Hanamaki Agricultural School and Rasu Farmers Association
After Kenji finished research work at Morioka Upper Agricultural and Forestry School, he returned to his home in Hanamaki and took a teaching position at Hanamaki Agricultural School (presently Hanamaki Agricultural High School). After four years of teaching, he went to live by himself in the Miyazawa family's summer home on a hill overlooking the Kitakamigawa river. He took up farming and formed the Rasu Farmers Association where he gathered farm youth and taught them agronomy, his theories on "the art of the peasant," and other subjects.
The building utilized by the Rasu Farmers Association was removed and reconstructed on the grounds of Hanamaki Agricultural High School, where it is maintained by the association's alumni.
"Spring at Ihatov Agricultural School"
It's the reflection of the blinding snow on the mountain. When I'm working or lifting something heavy and I can't scoop up any water or even think about taking a drink, that white light draws near to my throat like ice and goes down it in gulps, completely curing my thirst.
It's spring-let's sing and run and leap for joy. Kazano Matasaburo [Matasaburo the Wind Imp], goes leaping through the fields with his glass cape fluttering and his hair flying behind him, singing "spring has come." So run and sing and leap for joy.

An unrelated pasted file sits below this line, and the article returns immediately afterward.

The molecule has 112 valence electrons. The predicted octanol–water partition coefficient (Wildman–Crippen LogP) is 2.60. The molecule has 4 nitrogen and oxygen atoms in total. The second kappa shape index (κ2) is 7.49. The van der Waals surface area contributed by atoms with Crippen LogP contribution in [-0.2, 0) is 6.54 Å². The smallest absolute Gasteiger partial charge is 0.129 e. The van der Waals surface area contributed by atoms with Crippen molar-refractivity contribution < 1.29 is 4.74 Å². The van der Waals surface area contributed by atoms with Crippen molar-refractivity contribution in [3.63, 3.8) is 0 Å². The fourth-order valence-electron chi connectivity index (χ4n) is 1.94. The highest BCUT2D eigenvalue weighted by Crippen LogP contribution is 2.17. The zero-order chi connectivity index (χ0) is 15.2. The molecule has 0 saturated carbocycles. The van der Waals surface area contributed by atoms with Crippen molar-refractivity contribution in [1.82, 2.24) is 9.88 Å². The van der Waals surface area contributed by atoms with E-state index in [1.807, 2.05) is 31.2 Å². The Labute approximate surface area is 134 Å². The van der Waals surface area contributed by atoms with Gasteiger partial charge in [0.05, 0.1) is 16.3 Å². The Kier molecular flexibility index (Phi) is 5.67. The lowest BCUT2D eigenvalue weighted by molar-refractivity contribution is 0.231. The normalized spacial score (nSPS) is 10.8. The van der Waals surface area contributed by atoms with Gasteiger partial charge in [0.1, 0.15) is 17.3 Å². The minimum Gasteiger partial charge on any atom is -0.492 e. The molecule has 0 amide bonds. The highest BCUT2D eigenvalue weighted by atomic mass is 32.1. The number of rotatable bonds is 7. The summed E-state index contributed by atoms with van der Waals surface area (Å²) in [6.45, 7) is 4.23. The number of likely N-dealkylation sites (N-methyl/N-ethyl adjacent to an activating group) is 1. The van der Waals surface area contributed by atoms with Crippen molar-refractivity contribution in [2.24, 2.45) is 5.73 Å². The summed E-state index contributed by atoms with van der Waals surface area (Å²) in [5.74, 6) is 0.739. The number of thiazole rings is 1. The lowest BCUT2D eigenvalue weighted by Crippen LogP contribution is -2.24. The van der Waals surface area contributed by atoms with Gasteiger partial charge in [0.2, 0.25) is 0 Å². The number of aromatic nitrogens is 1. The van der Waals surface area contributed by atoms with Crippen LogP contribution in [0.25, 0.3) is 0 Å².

The Complete Works of Miyazawa Kenji Vol.6, Chikuma Bunko
Cold Summers and Crop Shortages
When Kenji taught agronomy at Hanamaki Agricultural School, and later at the Rasu Farmers Association, he wrote a great number of fertilizer prescriptions at the request of farmers in the area. One problem that was important to Kenji was how best to prevent damage to rice crops during cold summers when temperatures didn't rise high enough at the time the rice started to ripen.
"Gusukou Budori, a Biography"
There's no telling why, but that year the sun took on a whitish cast from springtime on, and the magnolia trees that always bore pure white flowers as soon as the snow melted didn't bloom at all. Even in May a mushy sleet often fell. At the end of July it still hadn't warmed up, so all that came up of the wheat planted the year before were white ears with no grain on them, and the flowers on nearly all of the fruit trees bloomed and then just dropped off with bearing any fruit.
Finally autumn came, but the chestnut trees only gave green burs, and the precious oriza [Latin for rice] crop that everyone depended on as a staple food produced not even a single grain.
The Complete Works of Miyazawa Kenji Vol.8, Chikuma Bunko